Everyone experiences the occasional sleepless night. But when the wide-eyed evenings persist for days, weeks, or months, it’s time to consider contributing factors that may be increasing your risk.
Long-distance travel and late-night shifts
People that travel long-distance across multiple time zones, or are required to work night shifts or in the early morning, are at an increased risk for developing sleep problems. The body’s circadian rhythm (24-hour biochemical, physiological, and behavioral cycle) is affected by frequent change in schedules. Disturbances in the circadian rhythm can lead to insomnia.
Everyday stress can cause temporary insomnia, while a major event, such as the death of a loved one or a divorce, can trigger chronic insomnia. It’s important to identify the problems behind your anxiety, and seek treatment when needed.
Women are twice as likely to experience insomnia as men. Hormonal shifts during the menstrual cycle and in menopause are thought to be responsible for sleeplessness. Insomnia often occurs during perimenopause—the time leading up to menopause when night sweats and hot flashes commonly disturb sleep. Experts believe a lack of estrogen may contribute to sleep difficulties in postmenopausal women.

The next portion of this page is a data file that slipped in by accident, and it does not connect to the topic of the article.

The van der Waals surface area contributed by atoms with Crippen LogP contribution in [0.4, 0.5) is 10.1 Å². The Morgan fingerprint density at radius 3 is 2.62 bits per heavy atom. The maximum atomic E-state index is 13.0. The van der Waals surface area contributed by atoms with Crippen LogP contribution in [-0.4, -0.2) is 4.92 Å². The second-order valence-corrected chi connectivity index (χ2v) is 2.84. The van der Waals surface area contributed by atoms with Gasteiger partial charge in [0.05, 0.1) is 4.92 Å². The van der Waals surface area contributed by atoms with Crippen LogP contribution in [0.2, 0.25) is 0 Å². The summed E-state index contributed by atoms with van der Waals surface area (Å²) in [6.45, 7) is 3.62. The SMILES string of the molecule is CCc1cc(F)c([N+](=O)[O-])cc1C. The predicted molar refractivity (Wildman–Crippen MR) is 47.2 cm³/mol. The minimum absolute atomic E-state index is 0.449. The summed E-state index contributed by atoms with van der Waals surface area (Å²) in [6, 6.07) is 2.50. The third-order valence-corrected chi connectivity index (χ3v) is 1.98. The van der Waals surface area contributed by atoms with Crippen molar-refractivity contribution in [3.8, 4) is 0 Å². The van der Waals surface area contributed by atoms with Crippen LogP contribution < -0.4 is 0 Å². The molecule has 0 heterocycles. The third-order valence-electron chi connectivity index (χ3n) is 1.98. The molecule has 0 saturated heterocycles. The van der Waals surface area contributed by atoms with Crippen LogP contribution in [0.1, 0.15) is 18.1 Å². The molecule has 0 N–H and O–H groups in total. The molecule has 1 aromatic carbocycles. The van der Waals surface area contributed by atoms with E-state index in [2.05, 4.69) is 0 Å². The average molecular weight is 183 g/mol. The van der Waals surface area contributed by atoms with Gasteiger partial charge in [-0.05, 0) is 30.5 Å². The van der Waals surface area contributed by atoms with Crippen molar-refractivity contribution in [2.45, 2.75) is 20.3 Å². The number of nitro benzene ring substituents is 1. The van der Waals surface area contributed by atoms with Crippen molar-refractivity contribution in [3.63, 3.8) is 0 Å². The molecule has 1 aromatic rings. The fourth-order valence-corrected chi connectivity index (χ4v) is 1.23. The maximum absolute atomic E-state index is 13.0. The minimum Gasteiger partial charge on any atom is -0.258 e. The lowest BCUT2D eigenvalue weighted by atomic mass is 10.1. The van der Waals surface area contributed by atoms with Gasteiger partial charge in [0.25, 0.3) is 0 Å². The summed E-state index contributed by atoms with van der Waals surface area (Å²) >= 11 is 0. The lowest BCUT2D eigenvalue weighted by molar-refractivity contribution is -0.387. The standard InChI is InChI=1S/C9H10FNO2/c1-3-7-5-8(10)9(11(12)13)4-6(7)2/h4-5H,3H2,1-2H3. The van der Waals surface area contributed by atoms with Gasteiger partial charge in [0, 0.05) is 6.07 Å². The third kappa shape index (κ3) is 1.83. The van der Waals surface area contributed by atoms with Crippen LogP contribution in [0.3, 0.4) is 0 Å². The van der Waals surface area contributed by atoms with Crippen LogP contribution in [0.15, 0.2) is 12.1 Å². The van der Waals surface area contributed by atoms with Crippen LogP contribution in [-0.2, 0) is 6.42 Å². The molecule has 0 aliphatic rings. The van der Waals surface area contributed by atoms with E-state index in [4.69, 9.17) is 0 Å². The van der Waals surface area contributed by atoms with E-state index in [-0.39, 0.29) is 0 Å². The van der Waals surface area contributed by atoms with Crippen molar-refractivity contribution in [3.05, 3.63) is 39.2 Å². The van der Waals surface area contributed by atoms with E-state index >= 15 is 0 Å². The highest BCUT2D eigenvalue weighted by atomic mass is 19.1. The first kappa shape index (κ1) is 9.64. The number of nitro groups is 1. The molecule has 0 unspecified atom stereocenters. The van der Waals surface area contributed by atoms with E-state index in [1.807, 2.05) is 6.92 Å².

Learn more about hormonal changes that occur during menopause.
Insomnia increases with age as our sleep patterns change. Older adults require less sleep at night, but often need to squeeze in an afternoon nap to ensure they are getting the recommended eight hours of sleep in a 24-hour period. Some estimates suggest that nearly half of all men and women over 60 experience symptoms of insomnia.
Mood disorders, such as depression, anxiety, bipolar disorder, and post-traumatic stress disorder can all disrupt sleep. The severity and type of mood disorder can impact sleep in a variety of ways. It’s common for people who suffer from clinical depression to wake early or have periods of restless sleep, while people who suffer from anxiety tend to be unable to fall asleep to begin with.
Find out more about mental health disorders.
Being overweight or obese
According to the Centers for Disease Control and Prevention, sleeping disorders are linked to obesity. Adults who sleep less than six hours a night have a significantly higher rate of obesity (33 percent) than those who sleep seven to eight hours a night (22 percent). This pattern was found in both men and women, and across all age and ethnic groups.